To entrepreneur Daniel Lubetzky, the founder of Kind snacks, kindness means more than just being nice.
“If somebody is nice, they’re not going to bully. But if they’re kind, they’re going to stand up to the bully,” he said. “Kindness requires the strength of action.”
It’s a lesson Lubetzky learned from his father, a Latvian Jew who survived the Holocaust. Lubetzky’s father was deeply touched by small acts of kindness, like the German soldier who snuck him a potato or the care shown by the Japanese-American soldiers who liberated him.
Lubetzky, who was born in Mexico and is fluent in Spanish, French, Hebrew and English, also has a passion for bridging cultures. One of his first ventures, PeaceWorks, sold products made jointly by Israelis and Palestinians; this year, he helped fund scholarships for Ukrainian students to study in the U.S.
Lubetzky launched Kind in 2004, honoring his father with the name. The health-conscious brand helped transform the snack category; Lubetzky sold it to Mars in 2020 for an estimated $5 billion.
Lubetzky has invested that into new food brands like Somos Foods, which aims to bring authentic Mexican products to U.S. groceries. He’s also launched charitable foundations and nonprofits like Starts with Us, which tries to overcome political and cultural division.
Lubetzky discussed his career, and what motivates him, with The Associated Press. His comments have been edited for length.
Q. How do you describe yourself?
A. I think of myself as a serial social entrepreneur, meaning someone that loves noticing opportunities for how to create stuff in society that doesn’t already exist that will be both economically sustainable and socially impactful. I think that tends to be one common thread in a lot of the ventures that I do: ventures that use business as a force for having a social impact and doing it in a way that the products can defend themselves and win on the merits of that. First and foremost, this is a business. But there’s an added reason for being. It’s not just to make money. It’s also to try to have a positive impact in society, however small that may be.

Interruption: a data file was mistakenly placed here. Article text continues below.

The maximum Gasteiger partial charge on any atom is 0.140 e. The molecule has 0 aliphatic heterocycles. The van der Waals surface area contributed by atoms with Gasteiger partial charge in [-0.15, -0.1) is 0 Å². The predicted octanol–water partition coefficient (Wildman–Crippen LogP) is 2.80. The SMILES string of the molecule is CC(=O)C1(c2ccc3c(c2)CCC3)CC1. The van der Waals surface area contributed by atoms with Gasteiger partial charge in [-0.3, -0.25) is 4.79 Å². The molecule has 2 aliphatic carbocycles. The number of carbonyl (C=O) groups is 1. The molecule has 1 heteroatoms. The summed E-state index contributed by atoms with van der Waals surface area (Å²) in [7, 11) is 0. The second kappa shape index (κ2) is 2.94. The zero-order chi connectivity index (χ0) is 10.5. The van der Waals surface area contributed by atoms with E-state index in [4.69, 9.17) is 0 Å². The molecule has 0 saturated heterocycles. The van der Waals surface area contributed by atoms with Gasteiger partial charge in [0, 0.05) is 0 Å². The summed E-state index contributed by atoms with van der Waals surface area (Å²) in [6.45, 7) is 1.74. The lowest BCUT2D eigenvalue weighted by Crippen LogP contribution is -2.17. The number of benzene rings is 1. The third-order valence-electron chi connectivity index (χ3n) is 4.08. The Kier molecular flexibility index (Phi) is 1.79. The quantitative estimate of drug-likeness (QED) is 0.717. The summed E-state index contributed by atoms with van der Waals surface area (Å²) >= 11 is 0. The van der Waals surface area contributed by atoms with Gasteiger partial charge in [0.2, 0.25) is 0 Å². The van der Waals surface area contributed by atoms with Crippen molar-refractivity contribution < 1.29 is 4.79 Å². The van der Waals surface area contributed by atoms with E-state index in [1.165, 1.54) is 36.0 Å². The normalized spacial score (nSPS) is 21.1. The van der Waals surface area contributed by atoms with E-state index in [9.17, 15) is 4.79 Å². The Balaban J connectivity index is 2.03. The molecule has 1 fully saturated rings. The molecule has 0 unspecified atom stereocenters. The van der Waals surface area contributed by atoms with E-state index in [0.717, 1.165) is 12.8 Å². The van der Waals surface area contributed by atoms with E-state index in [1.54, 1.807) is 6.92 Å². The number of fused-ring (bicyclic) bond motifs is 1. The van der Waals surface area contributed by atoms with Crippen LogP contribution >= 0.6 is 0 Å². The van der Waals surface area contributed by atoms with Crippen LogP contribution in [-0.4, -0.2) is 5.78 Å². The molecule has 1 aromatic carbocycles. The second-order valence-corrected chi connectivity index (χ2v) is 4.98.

Q. What makes a successful entrepreneur? Is it a certain personality type?
A. You have to have the creative vision to identify a problem that has not been solved and come up with a creative idea for how to solve it. That’s No. 1. And then the execution, wherewithal, guts and chutzpah to just go out and do it. And that’s a very hard combination. If you have the first but not the second, you can be an inventor. Inventors are great at coming up with ideas, but they don’t execute on them as well. If you have the second, to execute but not the creativity to invent, you could be a good business manager. If you have both, you can be an entrepreneur.
Q. You tend to tackle really intractable issues, like the U.S. culture wars or the Israeli-Palestinian conflict. Why?
A. The way we’re educated, we’re taught to process and to become factory line workers and to become professionals. But we’re not encouraged to dream about what’s possible and to recognize our power to do things that people thought were not possible. We’re not taught enough about Gandhi, about bring the change you want to see in the world. We’re not smart enough about all these approaches that are essential in society. What’s happening in our country today affects every single person, and it’s going to require every single one of us to be part of the solution.
Q. You’ve worked with a lot of entrepreneurs through your incubator, Equilibra, and elsewhere. What is your advice to them?
A. I do recommend they think about how they see the world from their vantage point, what’s missing, whether it’s a social element that they want to fix if they’re social entrepreneurs or whether there’s a business opportunity or product or service. What doesn’t satisfy them? What’s missing? What’s not being done well enough? And that’s only the beginning of the journey. If you identify what’s not working, then you need to look at the underlying reason why that’s not working. And then you need to target that and say, “Can I do it better?” It’s an incredible ride, but it’s a roller coaster ride. The highs are higher, the lows are lower, and you need to be comfortable with that. You need to have a temperament where you’re not going to easily give up.